If you are like me, you have often heard the old sayings about how we should not think in black and white terms. In general I agree with this principle. After all, there are a lot of areas in life where a clear right or wrong answer does not exist. For example, if your work team is debating a strategy, there will often be more than one course of action you can take. Leaders need to be willing to listen to their teammates and be flexible. Ridged strategies often lead to failure, and people who will not flex on anything will find themselves facing harsh realities that could have been avoided.
That being said, there is often an overemphasis on avoiding black and white thinking in today’s postmodern world. We do not live in a world of pure gray. Black and white issues exist because right and wrong exist. There are principles on which we must never compromise.
For example, murder is always wrong. You might think, “Sure murder is wrong. Who would ever think it is right?” Yet even this principle is very quickly overlooked when it becomes convenient. My home country of the United States allows the murder of thousands of innocent children every year through abortion. Most Americans oppose this, yet they will not speak out against it. It has not even been a major issue in a U.S. election for years.
Ok, so maybe we can agree on murder. What about lying? We can all agree lying is wrong right? Yet most of us, me included, have justified a lie for one reason or another. Most often it happens because the lie gets us out of some sticky situation. We move from white to black because it is convenient. Lies are not a gray area.
What about gossip? Most people would say gossip is wrong. But then they share concerns that Bob may be falling back into his alcohol addiction with someone who is not Bob. Or they may present a prayer request to their friend for their sister-in-law who is in denial about her child’s learning disability. All of a sudden gossip becomes ok if the alleged motives are good. Gossip, even with good motives, destroys trust and kills relationships.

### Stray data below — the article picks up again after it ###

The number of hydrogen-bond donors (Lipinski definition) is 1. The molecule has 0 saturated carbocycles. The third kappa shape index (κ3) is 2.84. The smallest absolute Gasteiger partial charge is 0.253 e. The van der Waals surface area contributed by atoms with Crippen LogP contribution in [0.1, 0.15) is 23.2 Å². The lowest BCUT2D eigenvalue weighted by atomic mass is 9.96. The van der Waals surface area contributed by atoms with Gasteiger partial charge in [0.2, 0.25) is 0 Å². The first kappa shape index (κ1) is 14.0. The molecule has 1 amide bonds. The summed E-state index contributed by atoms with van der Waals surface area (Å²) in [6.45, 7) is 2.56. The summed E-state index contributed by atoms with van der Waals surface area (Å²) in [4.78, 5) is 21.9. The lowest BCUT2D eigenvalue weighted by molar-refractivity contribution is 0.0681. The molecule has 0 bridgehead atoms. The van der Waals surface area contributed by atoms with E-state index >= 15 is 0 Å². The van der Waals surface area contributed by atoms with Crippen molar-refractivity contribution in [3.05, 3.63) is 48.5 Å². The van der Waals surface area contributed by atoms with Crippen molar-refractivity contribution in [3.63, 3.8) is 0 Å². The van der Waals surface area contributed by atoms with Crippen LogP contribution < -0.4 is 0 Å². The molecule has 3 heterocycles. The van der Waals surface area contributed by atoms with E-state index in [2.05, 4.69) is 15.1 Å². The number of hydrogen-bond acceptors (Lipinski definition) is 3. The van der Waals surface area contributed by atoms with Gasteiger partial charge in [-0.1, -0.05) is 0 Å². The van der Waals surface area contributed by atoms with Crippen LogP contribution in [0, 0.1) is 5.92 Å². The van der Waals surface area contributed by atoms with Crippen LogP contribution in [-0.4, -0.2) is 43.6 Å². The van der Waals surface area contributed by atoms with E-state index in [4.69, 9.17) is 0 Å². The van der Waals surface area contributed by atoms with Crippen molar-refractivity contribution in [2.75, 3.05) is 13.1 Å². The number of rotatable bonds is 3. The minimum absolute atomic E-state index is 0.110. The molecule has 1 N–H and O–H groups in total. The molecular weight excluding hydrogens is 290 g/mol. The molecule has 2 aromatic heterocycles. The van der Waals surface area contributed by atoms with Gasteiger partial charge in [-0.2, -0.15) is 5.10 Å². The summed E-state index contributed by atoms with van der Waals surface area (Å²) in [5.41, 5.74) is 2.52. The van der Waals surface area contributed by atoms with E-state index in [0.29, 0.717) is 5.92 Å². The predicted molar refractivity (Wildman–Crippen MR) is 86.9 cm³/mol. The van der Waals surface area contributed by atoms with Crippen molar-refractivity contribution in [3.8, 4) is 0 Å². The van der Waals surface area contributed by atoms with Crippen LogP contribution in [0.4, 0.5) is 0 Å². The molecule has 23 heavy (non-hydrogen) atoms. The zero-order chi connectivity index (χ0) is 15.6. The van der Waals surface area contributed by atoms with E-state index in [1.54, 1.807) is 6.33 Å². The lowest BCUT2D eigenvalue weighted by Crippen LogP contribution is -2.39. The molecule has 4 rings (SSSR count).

Perhaps at this point one might offer a counter argument by pointing to Jesus who seemed to be in almost continual conflict with the religious leaders of His time over the issue of observing the Sabbath. One might argue that the Sabbath was instituted by God yet Jesus seemed to be ok with bending the rules on this. If He could bend the rules, why can’t we?
My answer to this is to take a closer look at exactly what Jesus was speaking against. He spoke against human rules and traditions made up to help preserve the Sabbath. These rules and traditions were not commands of God. When it comes to commandments of God, Jesus wants obedience. In fact obedience to Jesus’ commandments is how we show we love Him (John 14:21).
Please note here, I am not saying that obedience to God is necessary for salvation. Salvation is a gift from God that comes through Jesus’ death and resurrection. In fact, if you are trying to earn your salvation, you have nothing to do with Jesus and have fallen away from His grace (Galatians 5:4).
However, though obedience to God is not necessary for salvation, it is none the less necessary. In fact, obedience is even more important than worship. This is a lesson that King Saul learned the hard way, and it cost him his crown (1 Samuel 15:22-23).
To sum up, on any man made rules or principles, black and white thinking can be a handicap. However, when it comes to God’s commands gray thinking is the road to disaster.
“Compromise is a battle ground.” -PFR